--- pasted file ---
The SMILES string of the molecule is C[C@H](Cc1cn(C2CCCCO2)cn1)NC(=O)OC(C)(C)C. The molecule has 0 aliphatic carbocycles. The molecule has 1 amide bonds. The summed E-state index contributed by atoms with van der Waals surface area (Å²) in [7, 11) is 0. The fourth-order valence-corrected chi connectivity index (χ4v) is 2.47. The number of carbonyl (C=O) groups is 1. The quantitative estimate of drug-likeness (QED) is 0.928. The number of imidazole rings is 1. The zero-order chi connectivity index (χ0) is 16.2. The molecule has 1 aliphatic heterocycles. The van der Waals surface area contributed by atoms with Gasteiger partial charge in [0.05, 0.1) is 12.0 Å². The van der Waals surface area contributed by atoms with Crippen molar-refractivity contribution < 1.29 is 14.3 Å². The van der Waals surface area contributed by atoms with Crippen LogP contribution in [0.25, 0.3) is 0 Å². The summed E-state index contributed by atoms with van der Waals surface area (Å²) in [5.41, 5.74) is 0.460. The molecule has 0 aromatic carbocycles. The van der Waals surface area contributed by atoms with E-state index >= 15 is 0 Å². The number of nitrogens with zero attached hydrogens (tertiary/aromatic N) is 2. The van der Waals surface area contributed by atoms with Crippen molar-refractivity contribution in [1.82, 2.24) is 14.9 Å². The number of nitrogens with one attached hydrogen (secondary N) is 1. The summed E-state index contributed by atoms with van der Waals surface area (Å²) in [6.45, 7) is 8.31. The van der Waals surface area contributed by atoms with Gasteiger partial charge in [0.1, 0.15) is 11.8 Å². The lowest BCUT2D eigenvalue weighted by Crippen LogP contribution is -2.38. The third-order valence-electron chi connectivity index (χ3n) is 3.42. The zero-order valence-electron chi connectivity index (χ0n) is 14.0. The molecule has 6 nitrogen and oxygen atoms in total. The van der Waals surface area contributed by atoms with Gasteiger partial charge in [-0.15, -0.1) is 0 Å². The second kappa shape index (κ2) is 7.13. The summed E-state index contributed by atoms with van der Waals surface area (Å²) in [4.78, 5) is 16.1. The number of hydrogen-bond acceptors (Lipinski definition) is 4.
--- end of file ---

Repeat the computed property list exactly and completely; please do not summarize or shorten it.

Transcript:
The SMILES string of the molecule is C[C@H](Cc1cn(C2CCCCO2)cn1)NC(=O)OC(C)(C)C. The molecule has 0 aliphatic carbocycles. The molecule has 1 amide bonds. The summed E-state index contributed by atoms with van der Waals surface area (Å²) in [7, 11) is 0. The fourth-order valence-corrected chi connectivity index (χ4v) is 2.47. The number of carbonyl (C=O) groups is 1. The quantitative estimate of drug-likeness (QED) is 0.928. The number of imidazole rings is 1. The zero-order chi connectivity index (χ0) is 16.2. The molecule has 1 aliphatic heterocycles. The van der Waals surface area contributed by atoms with Gasteiger partial charge in [0.05, 0.1) is 12.0 Å². The van der Waals surface area contributed by atoms with Crippen molar-refractivity contribution < 1.29 is 14.3 Å². The van der Waals surface area contributed by atoms with Crippen LogP contribution in [0.25, 0.3) is 0 Å². The summed E-state index contributed by atoms with van der Waals surface area (Å²) in [5.41, 5.74) is 0.460. The molecule has 0 aromatic carbocycles. The van der Waals surface area contributed by atoms with E-state index >= 15 is 0 Å². The number of nitrogens with zero attached hydrogens (tertiary/aromatic N) is 2. The van der Waals surface area contributed by atoms with Crippen molar-refractivity contribution in [1.82, 2.24) is 14.9 Å². The number of nitrogens with one attached hydrogen (secondary N) is 1. The summed E-state index contributed by atoms with van der Waals surface area (Å²) in [6.45, 7) is 8.31. The van der Waals surface area contributed by atoms with Gasteiger partial charge in [0.1, 0.15) is 11.8 Å². The lowest BCUT2D eigenvalue weighted by Crippen LogP contribution is -2.38. The third-order valence-electron chi connectivity index (χ3n) is 3.42. The zero-order valence-electron chi connectivity index (χ0n) is 14.0. The molecule has 6 nitrogen and oxygen atoms in total. The van der Waals surface area contributed by atoms with Gasteiger partial charge in [-0.15, -0.1) is 0 Å². The second kappa shape index (κ2) is 7.13. The summed E-state index contributed by atoms with van der Waals surface area (Å²) in [4.78, 5) is 16.1. The number of hydrogen-bond acceptors (Lipinski definition) is 4.